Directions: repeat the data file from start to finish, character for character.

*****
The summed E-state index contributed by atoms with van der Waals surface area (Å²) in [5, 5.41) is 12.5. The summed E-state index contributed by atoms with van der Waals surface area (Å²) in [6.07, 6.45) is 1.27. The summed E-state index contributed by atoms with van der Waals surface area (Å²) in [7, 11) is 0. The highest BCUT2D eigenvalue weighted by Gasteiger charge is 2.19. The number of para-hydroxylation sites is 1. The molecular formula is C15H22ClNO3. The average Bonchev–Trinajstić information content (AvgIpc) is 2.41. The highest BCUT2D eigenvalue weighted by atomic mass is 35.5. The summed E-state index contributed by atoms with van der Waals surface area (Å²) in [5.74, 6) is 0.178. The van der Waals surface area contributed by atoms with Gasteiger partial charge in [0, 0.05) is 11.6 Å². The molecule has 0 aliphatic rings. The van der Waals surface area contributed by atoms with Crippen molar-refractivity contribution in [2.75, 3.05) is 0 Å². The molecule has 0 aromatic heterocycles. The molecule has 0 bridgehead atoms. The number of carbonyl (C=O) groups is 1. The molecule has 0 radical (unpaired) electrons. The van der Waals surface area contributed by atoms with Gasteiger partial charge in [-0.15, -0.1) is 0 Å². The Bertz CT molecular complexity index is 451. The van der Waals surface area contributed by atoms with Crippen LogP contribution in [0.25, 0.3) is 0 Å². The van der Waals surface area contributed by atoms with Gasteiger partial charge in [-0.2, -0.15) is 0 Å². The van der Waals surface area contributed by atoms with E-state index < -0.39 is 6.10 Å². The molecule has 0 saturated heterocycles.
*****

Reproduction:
The summed E-state index contributed by atoms with van der Waals surface area (Å²) in [5, 5.41) is 12.5. The summed E-state index contributed by atoms with van der Waals surface area (Å²) in [6.07, 6.45) is 1.27. The summed E-state index contributed by atoms with van der Waals surface area (Å²) in [7, 11) is 0. The highest BCUT2D eigenvalue weighted by Gasteiger charge is 2.19. The number of para-hydroxylation sites is 1. The molecular formula is C15H22ClNO3. The average Bonchev–Trinajstić information content (AvgIpc) is 2.41. The highest BCUT2D eigenvalue weighted by atomic mass is 35.5. The summed E-state index contributed by atoms with van der Waals surface area (Å²) in [5.74, 6) is 0.178. The van der Waals surface area contributed by atoms with Gasteiger partial charge in [0, 0.05) is 11.6 Å². The molecule has 0 aliphatic rings. The van der Waals surface area contributed by atoms with Crippen molar-refractivity contribution in [2.75, 3.05) is 0 Å². The molecule has 0 aromatic heterocycles. The molecule has 0 bridgehead atoms. The number of carbonyl (C=O) groups is 1. The molecule has 0 radical (unpaired) electrons. The van der Waals surface area contributed by atoms with Gasteiger partial charge in [-0.15, -0.1) is 0 Å². The Bertz CT molecular complexity index is 451. The van der Waals surface area contributed by atoms with Crippen LogP contribution in [0.25, 0.3) is 0 Å². The van der Waals surface area contributed by atoms with Gasteiger partial charge in [-0.2, -0.15) is 0 Å². The van der Waals surface area contributed by atoms with E-state index < -0.39 is 6.10 Å². The molecule has 0 saturated heterocycles.